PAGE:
Alright kids, sit down for an RPG history lesson. Don’t start complaining now, you will thank me when something about this topic comes up while you’re at the final question of Who Wants To Be A Millionaire. I’ll mail you my bank details once you pocket that cash.
Anyway, RPG history. I don’t want to talk about the history of computer RPG’s, but the one of tabletop RPG’s. Of course, both these histories are intertwined, but for today’s lesson, we’ll focus on the ones you play with dice and paper character sheets. Back in the days, before I was even born and when RPG’s were quite new, most games were all about plundering dungeons and slaying monsters. While the players gave their characters names and Gamemasters filled their worlds with details and daring plots, the primary focus of the game was gathering loot, gaining experience points and repeating that every session. Everything was clear and simple, and for a time, everything was fine and alright in RPG country. But everything changed when the method actors attacked!
Okay, sorry for the ATLA reference, but the day that games like Amber and Vampire: the Masquerade introduced complex stories and characters into the mix, was the day we could clearly see a divide in the community. I’m not claiming to be an expert on the matter, but if I had to pick one moment in time where the divide between “old-school” and “new-school” RPG’s was born, it would be the 90’s. It was then when story-focused games with less rules started to become popular, while rules-heavy games like AD&D had a hard time to compete with their revolutionary cousins.
Of course, D&D would get back into the fray once Wizards bought the license in the early 2000’s. However, the term “old-school gaming” will always refer to the time in which RPG’s where about lethal saving throws, weird level progressions and room-by-room exploration in dungeons littered with traps. The so-called Old School Renaissance (short “OSR”) gave birth to many retroclones trying to emulate the old days of simple dungeon-crawling action. Some of them try to add something new, but in my opinion, most OSR titles are pretty much alike. Then again, I’m not an expert when it comes to old-school RPG’s, so my opinion might not be so relevant.
In the meantime, many modern RPG’s focus on characters and their relationships. Succesful publications like the RPG’s for Smallville, Leverage and Dresden Files use character-driven rule systems that put the emphasis on telling a story, rather than on surviving some ancient ruins filled with goblins. Players work together to create a thrilling tale, in a world they have designed together. It’s all about cooperative storytelling instead of cooperative monster-hunting.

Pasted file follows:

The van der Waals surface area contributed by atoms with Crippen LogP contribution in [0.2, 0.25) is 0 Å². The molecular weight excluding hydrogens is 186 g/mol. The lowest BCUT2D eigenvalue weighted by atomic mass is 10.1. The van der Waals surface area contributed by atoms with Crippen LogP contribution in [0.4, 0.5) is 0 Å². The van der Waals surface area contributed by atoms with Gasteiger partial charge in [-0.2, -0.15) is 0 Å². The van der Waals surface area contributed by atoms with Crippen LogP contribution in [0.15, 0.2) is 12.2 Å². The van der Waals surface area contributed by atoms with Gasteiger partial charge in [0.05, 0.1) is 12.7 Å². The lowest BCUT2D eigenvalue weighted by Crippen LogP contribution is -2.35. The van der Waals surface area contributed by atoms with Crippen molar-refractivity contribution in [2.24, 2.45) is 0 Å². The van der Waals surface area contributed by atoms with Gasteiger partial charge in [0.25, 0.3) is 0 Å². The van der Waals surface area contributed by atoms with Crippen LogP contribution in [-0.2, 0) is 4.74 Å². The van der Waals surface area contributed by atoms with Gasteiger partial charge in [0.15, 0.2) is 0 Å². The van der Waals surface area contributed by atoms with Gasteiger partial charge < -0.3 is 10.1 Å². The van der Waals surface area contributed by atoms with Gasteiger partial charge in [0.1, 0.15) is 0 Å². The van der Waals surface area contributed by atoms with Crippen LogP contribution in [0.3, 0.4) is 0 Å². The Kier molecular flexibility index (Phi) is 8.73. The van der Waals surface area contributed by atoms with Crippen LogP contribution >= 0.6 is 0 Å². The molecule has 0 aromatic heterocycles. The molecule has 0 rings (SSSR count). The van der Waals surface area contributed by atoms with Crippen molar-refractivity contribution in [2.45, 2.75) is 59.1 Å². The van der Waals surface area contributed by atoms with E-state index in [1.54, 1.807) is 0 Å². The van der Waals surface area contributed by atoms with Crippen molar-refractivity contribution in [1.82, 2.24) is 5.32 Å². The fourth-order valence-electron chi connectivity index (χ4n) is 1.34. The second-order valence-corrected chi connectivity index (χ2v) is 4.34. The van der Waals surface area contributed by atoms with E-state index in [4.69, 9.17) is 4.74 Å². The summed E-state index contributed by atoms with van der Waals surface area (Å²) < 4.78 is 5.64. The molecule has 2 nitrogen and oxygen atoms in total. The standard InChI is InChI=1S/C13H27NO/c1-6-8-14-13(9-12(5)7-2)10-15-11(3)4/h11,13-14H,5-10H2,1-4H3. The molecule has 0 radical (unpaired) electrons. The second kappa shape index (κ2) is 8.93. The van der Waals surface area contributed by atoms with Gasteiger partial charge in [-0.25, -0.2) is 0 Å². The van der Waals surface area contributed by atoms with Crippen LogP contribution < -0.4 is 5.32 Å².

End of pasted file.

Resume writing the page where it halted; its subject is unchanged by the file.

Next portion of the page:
Both kinds of games can exist next to each other, but like with many things that rub shoulders often, it’s only a matter of time before someone tries to cross-breed them, creating something daring, something experimental. In a certain way, Flatland Games has done this with Beyond the Wall, and has succeeded!
Beyond the Wall and Other Adventures is a game inspired by writers like Ursula K. LeGuin and Lloyd Alexander, meant to tell stories of young, special people who go out on their first adventure. The ruleset is a true OSR product: you’ll be making saving throws for things like Breath Weapons and Polymorph, while using your Base Attack Bonus to smack monsters. What is entirely non-OSR is the character creation process. Inspired by games like Apocalypse World, Dungeon World and MonsterHearts, BtW gives every playable class a Playbook. During character creation, you’ll be rolling on tables in that Playbook, which will determine your character’s stats and background. Also, you will be adding NPC’s and locations to the home village of your fellow characters and you, creating a diverse and interesting base of operations.
While this is just a small addition to the further completely old-school system, BtW integrates it perfectly and without forcing it. Sitting together to not just create characters, but to also think about the people and places in your home village forges an immediate bond between the player characters. Also, it gives you a truckload of plot hooks to start with: why does a retired dragonslayer live in this tiny town? Maybe the player of the Would-Be Knight who added the NPC can say something about that, which could be the start of an adventure. It allows out-of-the-box, sandbox gameplay, where everyone at the table adds something to the always changing world.
Now, of course, if you’re just not into the OSR-kind of rules, BtW will annoy you with its old-school feel. However, if you want to see what a nice mix between retro elements and modern narrative systems could look like, head over to Flatland Games and check it out.